Child Find

Child Find is a component of the Individuals with Disabilities Education Act (IDEA) that requires states to identify, locate, and evaluate all children with disabilities, aged birth to 21, who are in need of early intervention or special education services.
Child Find is a continuous process of public awareness activities, screening and evaluation designed to locate, identify, and refer as early as possible all young children with disabilities and their families who are in need of an Early Intervention Program (Part C) or Early Childhood Special Education (Part B) services of the Individuals with Disabilities Education Act (IDEA). The Southen Door School District’s 3-5 year old child developmental screening is a big part of this process.  For more specific information please call 920-825-7321 ext. 2212.
IDEA requires all states to have a "comprehensive Child Find system" to assure that all children who are in need of early intervention or special education services are located, identified, and referred. The lead agency for Part C - Early Intervention Program is the Department of Health and Family Services and for Part B - special education early childhood is the State Department of Public Instruction. These agencies are responsible for planning and implementing a comprehensive child find system. Children receiving Early Intervention or Special Education services must meet eligibility guidelines according to the IDEA.

The 3-5 year-old district wide Child Development Days screening is one of the Southern Door School District’s primary child find activities. 

Southern Door School District

The Southern Door School District is required to locate, identify, and evaluate all children, with disabilities, including children with disabilities attending private schools located in the Southern Door School District, and homeless children. The process of locating, identifying, and evaluating children with disabilities is known as Child Find.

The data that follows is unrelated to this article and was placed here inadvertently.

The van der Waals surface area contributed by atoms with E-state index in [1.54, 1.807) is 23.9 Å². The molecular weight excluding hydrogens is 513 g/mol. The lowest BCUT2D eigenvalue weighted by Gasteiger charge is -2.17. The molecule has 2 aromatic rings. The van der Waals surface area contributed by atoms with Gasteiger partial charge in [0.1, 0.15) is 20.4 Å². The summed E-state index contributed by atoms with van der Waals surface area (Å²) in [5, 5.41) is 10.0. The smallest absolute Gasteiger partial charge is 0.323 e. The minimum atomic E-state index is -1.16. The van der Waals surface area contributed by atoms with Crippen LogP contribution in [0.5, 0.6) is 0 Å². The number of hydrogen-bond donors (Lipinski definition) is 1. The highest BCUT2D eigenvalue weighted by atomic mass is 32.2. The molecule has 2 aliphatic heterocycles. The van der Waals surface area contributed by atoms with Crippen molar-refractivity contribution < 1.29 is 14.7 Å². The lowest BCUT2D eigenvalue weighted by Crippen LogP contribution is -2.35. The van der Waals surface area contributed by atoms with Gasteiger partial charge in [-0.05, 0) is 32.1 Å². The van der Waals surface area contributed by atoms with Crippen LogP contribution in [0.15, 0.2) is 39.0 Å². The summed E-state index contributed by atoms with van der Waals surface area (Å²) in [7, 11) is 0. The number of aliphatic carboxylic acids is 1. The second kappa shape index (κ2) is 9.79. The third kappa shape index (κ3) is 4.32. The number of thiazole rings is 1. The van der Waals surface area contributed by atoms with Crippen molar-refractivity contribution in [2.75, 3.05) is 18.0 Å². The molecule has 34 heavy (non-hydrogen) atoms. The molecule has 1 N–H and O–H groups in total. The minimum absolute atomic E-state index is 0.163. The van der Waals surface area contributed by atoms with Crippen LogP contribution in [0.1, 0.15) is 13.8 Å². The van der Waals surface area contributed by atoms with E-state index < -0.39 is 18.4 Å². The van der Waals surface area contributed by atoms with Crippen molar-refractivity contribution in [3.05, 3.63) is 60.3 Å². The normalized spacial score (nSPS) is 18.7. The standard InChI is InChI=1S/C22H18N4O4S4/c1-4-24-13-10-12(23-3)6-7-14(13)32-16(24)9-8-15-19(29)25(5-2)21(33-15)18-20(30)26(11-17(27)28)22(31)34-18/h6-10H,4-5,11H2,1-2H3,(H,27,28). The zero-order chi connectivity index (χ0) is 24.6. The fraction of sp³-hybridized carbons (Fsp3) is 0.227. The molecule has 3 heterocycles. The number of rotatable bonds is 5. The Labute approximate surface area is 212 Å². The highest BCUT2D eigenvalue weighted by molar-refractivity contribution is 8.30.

The District conducts developmental screening of preschool children throughout the school year with a focus on a district wide screenings of 3-5 year-olds. The information from screening is used to determine whether a child should be evaluated for a suspected disability. When school staff believes a child might be a child with a disability, they refer the child for evaluation by a district Individualized Education Program (IEP) team. Upon request, the School District will screen any resident child who has not graduated from high school to determine whether a special education referral is appropriate. A request may be made by contacting Brenda Shimon, Director of Pupil Services, at 920-825-7321 ext 2212 or by writing to her at 2073 Cty Rd DK Brussels, WI 54204.